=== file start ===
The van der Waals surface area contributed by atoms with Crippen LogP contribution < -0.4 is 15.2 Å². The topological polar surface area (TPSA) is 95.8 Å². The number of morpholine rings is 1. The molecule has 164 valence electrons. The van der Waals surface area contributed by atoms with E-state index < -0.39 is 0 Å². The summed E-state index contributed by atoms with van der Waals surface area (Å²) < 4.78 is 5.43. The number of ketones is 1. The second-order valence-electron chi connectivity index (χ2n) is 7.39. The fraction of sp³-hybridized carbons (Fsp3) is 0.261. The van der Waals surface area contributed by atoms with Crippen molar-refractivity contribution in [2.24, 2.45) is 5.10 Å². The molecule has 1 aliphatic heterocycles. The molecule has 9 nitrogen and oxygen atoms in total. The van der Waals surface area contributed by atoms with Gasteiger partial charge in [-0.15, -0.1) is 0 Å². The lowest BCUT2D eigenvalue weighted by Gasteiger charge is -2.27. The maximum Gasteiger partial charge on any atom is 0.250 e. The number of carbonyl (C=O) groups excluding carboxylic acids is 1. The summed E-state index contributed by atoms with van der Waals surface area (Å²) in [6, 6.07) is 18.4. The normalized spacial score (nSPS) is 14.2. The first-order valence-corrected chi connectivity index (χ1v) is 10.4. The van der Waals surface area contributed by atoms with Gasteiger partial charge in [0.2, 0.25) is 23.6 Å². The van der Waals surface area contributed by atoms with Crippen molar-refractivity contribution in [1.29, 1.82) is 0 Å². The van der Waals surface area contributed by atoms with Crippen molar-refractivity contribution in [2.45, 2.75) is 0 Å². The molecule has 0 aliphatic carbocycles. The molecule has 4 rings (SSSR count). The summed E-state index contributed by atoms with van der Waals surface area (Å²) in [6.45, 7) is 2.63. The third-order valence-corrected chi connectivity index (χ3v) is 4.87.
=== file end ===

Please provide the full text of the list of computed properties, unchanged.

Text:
The van der Waals surface area contributed by atoms with Crippen LogP contribution < -0.4 is 15.2 Å². The topological polar surface area (TPSA) is 95.8 Å². The number of morpholine rings is 1. The molecule has 164 valence electrons. The van der Waals surface area contributed by atoms with E-state index < -0.39 is 0 Å². The summed E-state index contributed by atoms with van der Waals surface area (Å²) < 4.78 is 5.43. The number of ketones is 1. The second-order valence-electron chi connectivity index (χ2n) is 7.39. The fraction of sp³-hybridized carbons (Fsp3) is 0.261. The van der Waals surface area contributed by atoms with Crippen molar-refractivity contribution in [2.24, 2.45) is 5.10 Å². The molecule has 1 aliphatic heterocycles. The molecule has 9 nitrogen and oxygen atoms in total. The van der Waals surface area contributed by atoms with Gasteiger partial charge in [-0.15, -0.1) is 0 Å². The lowest BCUT2D eigenvalue weighted by Gasteiger charge is -2.27. The maximum Gasteiger partial charge on any atom is 0.250 e. The number of carbonyl (C=O) groups excluding carboxylic acids is 1. The summed E-state index contributed by atoms with van der Waals surface area (Å²) in [6, 6.07) is 18.4. The normalized spacial score (nSPS) is 14.2. The first-order valence-corrected chi connectivity index (χ1v) is 10.4. The van der Waals surface area contributed by atoms with Gasteiger partial charge in [0.2, 0.25) is 23.6 Å². The van der Waals surface area contributed by atoms with Crippen molar-refractivity contribution in [1.29, 1.82) is 0 Å². The van der Waals surface area contributed by atoms with Crippen molar-refractivity contribution in [2.45, 2.75) is 0 Å². The molecule has 0 aliphatic carbocycles. The molecule has 4 rings (SSSR count). The summed E-state index contributed by atoms with van der Waals surface area (Å²) in [6.45, 7) is 2.63. The third-order valence-corrected chi connectivity index (χ3v) is 4.87.